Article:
INSTITUTIONALIZING DURKHEIMIAN SOCIOLOGY OF RELIGION:
THE CASE OF THE FIFTH SECTION

John I. Brooks III
Department of Government and History
Fayetteville State University
john.brooks@uncfsu.edu

Introduction | Trends | Elective Affinities | Case Studies | Conclusion | Tables | Charts | Notes | Works Cited

Introduction

Emile Durkheim’s sociology of religion has had a great influence on religious studies.[1]  This is partly because of the innovative approach to religion he championed throughout his career, culminating in The Elementary Forms of Religious Life (1912).   Though it changed significantly over the course of Durkheim’s intellectual development and received modifications as subsequent sociologists of religion appropriated it, the core of the Durkheimian approach to religion can be characterized by one methodological and three substantive claims. The methodological claim is that a sociological approach provides an adequate scientific explanation of religion.   The substantive claims, which Durkheimians insisted followed from the application of sociological method, are (1) that religion has social origins—it arises from social interaction; (2) that religion has a social function—it serves to create and sustain social solidarity; and (3) that religion has a social referent—when believers refer to the divine, they are really referring in some sense to society.   These claims, as controversial as they have become familiar, constitute a distinctive approach to the study of religion.

In addition to his intellectual creativity, Durkheim also actively promoted the rise of sociology as a profession.   His determined efforts to create an institutional framework for the emerging discipline of sociology and to recruit scholars to what he explicitly conceived as a collective scientific enterprise distinguished him from others who left the propagation of their ideas to the intellectual marketplace.[2]  The journal he founded, the Année sociologique, became the focal point for a team of young scholars who were attracted to the Durkheimian approach to social science.  From its inception in 1898, the Année sociologique included a section on religious sociology, through which Durkheim and his principal collaborators on matters of religion, Marcel Mauss and Henri Hubert, presented their own research and critiqued that of others.   Durkheim also actively promoted the careers of his protégés, helping them find positions within the French system of higher education.   From these institutional bases, Durkheimian sociologists of religion were assured of a readership and, just as significantly, of students through whom they could pass their approach to the next generation.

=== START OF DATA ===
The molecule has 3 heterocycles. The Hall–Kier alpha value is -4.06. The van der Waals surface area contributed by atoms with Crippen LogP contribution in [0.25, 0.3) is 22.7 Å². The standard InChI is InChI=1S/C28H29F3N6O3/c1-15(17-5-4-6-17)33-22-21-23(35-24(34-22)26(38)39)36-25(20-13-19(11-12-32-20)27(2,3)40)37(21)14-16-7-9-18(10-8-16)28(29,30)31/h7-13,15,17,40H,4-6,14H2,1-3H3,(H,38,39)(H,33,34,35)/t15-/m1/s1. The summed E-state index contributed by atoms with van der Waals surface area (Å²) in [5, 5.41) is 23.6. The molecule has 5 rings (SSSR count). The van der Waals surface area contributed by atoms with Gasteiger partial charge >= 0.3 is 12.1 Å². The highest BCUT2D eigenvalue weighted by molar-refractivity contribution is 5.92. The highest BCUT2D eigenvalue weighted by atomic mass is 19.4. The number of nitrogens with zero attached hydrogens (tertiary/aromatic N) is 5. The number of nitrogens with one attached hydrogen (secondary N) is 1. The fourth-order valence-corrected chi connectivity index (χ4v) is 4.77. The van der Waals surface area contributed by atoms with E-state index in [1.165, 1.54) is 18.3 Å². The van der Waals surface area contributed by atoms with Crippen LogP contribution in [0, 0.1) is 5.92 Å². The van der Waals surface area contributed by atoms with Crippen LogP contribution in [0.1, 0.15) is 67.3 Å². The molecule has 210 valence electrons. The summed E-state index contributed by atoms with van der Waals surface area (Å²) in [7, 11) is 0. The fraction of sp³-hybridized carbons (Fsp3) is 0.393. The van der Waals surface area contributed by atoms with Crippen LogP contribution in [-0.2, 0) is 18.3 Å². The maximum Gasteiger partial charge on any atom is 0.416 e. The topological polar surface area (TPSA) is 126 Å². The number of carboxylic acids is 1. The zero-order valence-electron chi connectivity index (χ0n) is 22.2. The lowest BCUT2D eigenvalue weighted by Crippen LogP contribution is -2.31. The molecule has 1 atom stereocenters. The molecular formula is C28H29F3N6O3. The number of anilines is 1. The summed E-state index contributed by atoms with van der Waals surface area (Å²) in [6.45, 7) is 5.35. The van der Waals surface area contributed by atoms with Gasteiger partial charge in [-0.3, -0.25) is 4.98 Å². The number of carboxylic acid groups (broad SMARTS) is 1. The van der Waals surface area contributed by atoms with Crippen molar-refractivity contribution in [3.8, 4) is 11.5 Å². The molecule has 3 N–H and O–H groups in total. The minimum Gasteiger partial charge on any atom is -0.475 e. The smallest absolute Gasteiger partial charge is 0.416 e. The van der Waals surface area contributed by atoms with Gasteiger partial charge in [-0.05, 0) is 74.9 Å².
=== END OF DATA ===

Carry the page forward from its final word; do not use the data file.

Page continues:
While the establishment of a Durkheimian approach has been well documented, the relative influence of Durkheimian vs. non-Durkheimian approaches to religion on religious studies in France is still a matter of debate.   Two recent studies offer opposing interpretations of the relationship between Durkheimians and other secular scholars of religion. According to Laurent Mucchielli, the extensive contribution of Durkheimians to the leading professional journal of the day, the Revue de l’histoire des religions, suggests that Durkheimians had a constructive and positive relationship with other scholars in the field. [3]  Ivan Strenski, in a response to Mucchielli, argues that the relationship was marked by mutual suspicion, calculation, and conflict.[4]  Mucchielli and Strenski both offer ample evidence—often the same evidence—to support their views.

In an attempt to resolve this issue, I have studied faculty appointments to the principal institutional setting for the secular study of religion in France—the Fifth Section of the Ecole Pratique des Hautes Etudes.   This Section, founded in 1886, was devoted to the “religious sciences.”[5] It was the only state-supported center of religious studies in France, and it was home to several Durkheimian religious scholars, including Hubert and Mauss.   It was also the home for religious scholars indifferent or hostile to the Durkheimian sociological approach.   By examining the history of faculty appointments, one can learn about the issues and forces that contributed to Durkheimian penetration of the field of religious studies.

Durkheimian sociology scored an early and dramatic success with the appointment of Hubert and Mauss to the Fifth Section in 1901.   This was followed by a steady increase in the number of faculty identified with the Durkheimian cause.   Rather than signaling a general revolution in religious studies, however, this early success proved to be limited and segregated.  A majority of religious scholars at the Fifth Section remained unpersuaded by the Durkheimian approach.  Furthermore, Durkheimians gravitated toward the “exotic” religions—“uncivilized” peoples, Egypt, Assyria—but they made few inroads into the study of Christianity or Judaism.

The reasons for this partial success are many. Some of the reasons are intellectual.   The theoretical brilliance of the Durkheimians made them outstanding candidates, despite their controversial approach. Their mastery of the traditional scholarly tools of philology and text criticism made them more acceptable to established scholars.  And their focus on exotic religions made their appointment less controversial than if they had chosen to focus on a sociological explanation of Christianity. Another reason can better be characterized as social.  Successful Durkheimian candidates generally studied at the Fifth Section before their appointment. The faculty of the Fifth Section knew the candidates, and even if they objected to their theoretical approach, they were more likely to choose a devil they knew than a devil they didn’t know.  A final reason is political. Pressure from Third Republic governments committed to secularization helped the Durkheimians to some extent and was directly responsible for one appointment.